100%(27)27 out of 27 people found this document helpful
This preview shows page 1 - 4 out of 7 pages.
1Running head: FALL PREVENTION AND A CULTURE OF SAFETYFall Prevention and a Culture of Safety: Literature ReviewGrand Canyon University: NRS-490-O504February 23, 2020
2FALL PREVENTION AND A CULTURE OF SAFETYFall Prevention and a Culture of Safety: Literature ReviewPatient safety is one of the biggest priorities for healthcare workers and falls are one of the most common patient safety issues in healthcare organizations (Coppedge et al, 2016). Patient falls are listed as a “never event” by the Centers for Medicare and Medicaid Services (CMS). Never events are defined as high cost, high volume events that could be prevented through the implementation of evidence-based protocols (King et al., 2018). Falls are a leading cause of injury in patients over the age of 65 and are the number one cause of unintentional deathin patients 85 and older (Quigley, 2015). Patient falls are a multifactorial issue and not one fall prevention measure can prevent all falls. Falls can be due to physiological reasons where a fall risk can be anticipated such as unsteady gait, physiological reasons that may be unforeseen such as fainting and environmental factors such as tripping over equipment (King et al., 2018). With any fall comes the risk for injury or even death. Injuries sustained by an inpatient can lead to longer hospital stays and increased health care costs for the patient and the hospital (Leone & Adams, 2015). When establishing fall prevention protocols, it is important that all factors are taken into consideration (King et al., 2018). Many studies have been performed on fall prevention protocols and safety culture and their effects on fall rates in many different inpatient facilities with differing results. This paper will compare the research questions, sample populations, and study limitations of eight different studies that deal with fall prevention protocolimplementation and safety culture development.Research QuestionsThe main focus of most of the studies compared in this paper is to identify fall preventioninterventions that can be used to decrease fall rates on inpatient units. Coppedge et al. (2016)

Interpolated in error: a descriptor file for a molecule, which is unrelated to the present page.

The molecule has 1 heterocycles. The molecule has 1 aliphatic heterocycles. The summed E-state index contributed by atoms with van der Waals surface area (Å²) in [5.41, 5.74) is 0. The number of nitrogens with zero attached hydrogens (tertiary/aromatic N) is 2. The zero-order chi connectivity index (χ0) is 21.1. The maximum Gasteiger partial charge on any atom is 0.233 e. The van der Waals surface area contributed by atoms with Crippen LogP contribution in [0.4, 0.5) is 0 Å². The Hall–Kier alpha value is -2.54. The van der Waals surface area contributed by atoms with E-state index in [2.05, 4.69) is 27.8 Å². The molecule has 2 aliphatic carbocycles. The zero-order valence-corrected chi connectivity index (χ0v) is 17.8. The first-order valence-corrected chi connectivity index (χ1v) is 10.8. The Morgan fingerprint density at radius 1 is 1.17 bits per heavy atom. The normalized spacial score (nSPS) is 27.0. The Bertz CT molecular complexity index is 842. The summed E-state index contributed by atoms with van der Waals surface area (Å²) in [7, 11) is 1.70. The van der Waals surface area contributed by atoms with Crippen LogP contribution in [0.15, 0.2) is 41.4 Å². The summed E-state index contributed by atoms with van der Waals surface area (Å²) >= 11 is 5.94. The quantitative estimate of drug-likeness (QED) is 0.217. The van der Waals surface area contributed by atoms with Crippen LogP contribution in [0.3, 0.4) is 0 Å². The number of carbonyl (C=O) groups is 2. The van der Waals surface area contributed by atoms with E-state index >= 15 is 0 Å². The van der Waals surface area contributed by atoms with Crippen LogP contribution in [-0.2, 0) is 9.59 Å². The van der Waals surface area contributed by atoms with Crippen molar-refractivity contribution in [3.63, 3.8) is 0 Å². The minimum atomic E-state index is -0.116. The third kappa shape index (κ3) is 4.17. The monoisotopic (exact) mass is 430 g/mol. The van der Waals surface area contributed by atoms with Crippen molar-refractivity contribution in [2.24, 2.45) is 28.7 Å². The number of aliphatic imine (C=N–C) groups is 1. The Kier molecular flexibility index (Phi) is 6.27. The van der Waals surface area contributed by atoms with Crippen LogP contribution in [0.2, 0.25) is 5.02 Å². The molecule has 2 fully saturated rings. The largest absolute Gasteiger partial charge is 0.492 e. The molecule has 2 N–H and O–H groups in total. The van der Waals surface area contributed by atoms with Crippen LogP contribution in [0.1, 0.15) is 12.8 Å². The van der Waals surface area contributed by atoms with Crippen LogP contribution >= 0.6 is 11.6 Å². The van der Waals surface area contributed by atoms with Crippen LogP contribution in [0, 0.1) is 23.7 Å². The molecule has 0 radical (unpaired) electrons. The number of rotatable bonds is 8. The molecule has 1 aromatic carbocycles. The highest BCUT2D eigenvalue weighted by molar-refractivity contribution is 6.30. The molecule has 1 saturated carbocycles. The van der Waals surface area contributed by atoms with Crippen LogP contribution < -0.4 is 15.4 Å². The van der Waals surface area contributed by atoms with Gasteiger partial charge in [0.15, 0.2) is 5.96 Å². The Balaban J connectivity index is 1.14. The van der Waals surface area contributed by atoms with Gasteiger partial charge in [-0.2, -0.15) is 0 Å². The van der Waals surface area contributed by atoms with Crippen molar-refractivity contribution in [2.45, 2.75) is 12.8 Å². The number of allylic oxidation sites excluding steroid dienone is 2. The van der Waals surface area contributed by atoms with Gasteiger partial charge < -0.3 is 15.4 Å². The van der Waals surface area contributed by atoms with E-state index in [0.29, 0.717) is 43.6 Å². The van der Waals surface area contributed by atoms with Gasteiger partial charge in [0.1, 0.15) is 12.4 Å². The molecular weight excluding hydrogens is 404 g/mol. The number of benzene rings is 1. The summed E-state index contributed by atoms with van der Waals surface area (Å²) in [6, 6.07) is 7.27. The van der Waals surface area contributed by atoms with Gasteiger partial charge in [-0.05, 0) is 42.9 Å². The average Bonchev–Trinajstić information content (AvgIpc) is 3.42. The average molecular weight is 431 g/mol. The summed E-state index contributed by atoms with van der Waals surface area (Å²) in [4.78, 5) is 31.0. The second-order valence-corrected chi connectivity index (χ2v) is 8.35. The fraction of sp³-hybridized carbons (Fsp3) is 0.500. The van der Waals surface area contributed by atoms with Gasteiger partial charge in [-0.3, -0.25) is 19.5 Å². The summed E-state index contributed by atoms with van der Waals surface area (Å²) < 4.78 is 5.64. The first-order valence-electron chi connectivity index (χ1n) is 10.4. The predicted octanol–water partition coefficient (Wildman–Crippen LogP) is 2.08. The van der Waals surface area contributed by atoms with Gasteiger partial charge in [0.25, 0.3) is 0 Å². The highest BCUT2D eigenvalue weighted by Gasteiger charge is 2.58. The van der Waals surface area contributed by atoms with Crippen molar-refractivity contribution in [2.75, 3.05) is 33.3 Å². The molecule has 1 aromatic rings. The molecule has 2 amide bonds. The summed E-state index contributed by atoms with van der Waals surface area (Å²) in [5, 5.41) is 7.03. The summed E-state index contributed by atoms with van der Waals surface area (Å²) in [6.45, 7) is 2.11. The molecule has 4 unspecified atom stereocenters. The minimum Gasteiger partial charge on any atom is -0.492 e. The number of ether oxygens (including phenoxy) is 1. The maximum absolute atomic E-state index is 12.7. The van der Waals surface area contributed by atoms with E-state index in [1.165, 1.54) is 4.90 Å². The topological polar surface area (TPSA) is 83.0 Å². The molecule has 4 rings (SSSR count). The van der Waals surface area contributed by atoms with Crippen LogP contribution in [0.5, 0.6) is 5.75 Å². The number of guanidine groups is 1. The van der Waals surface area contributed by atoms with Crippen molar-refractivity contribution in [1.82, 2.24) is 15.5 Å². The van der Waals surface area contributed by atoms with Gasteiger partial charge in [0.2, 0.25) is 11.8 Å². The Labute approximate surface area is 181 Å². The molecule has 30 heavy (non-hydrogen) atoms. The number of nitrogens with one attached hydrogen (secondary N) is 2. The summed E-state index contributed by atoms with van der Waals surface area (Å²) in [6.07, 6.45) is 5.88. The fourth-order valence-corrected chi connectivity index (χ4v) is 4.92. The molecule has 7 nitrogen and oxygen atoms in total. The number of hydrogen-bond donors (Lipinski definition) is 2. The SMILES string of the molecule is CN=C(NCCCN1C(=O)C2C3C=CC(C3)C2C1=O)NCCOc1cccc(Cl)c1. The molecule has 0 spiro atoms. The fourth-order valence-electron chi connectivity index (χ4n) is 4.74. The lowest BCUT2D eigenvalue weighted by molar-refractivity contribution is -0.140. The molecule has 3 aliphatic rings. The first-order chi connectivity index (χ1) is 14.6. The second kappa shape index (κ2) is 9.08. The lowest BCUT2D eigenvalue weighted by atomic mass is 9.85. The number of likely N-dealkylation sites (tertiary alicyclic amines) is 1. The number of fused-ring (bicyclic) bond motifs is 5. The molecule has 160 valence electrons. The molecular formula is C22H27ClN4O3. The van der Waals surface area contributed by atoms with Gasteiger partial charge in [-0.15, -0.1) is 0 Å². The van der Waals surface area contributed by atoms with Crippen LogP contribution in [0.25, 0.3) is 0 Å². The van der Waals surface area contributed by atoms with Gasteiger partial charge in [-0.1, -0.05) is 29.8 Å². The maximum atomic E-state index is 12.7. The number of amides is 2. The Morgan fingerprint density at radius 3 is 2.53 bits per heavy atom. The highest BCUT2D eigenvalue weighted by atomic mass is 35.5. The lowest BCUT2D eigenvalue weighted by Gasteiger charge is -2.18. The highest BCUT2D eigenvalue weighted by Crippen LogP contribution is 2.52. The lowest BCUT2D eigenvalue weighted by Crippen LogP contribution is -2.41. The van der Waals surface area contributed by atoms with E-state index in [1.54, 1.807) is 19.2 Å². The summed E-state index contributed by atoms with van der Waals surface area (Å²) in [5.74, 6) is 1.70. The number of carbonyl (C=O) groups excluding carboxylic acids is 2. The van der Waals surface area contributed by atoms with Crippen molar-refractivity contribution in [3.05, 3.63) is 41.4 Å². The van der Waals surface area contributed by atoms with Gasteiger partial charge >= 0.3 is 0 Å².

3FALL PREVENTION AND A CULTURE OF SAFETYresearched the question on whether a standardized fall prevention communication tool could decrease fall rates. This tool improved multidisciplinary communication amongst the medical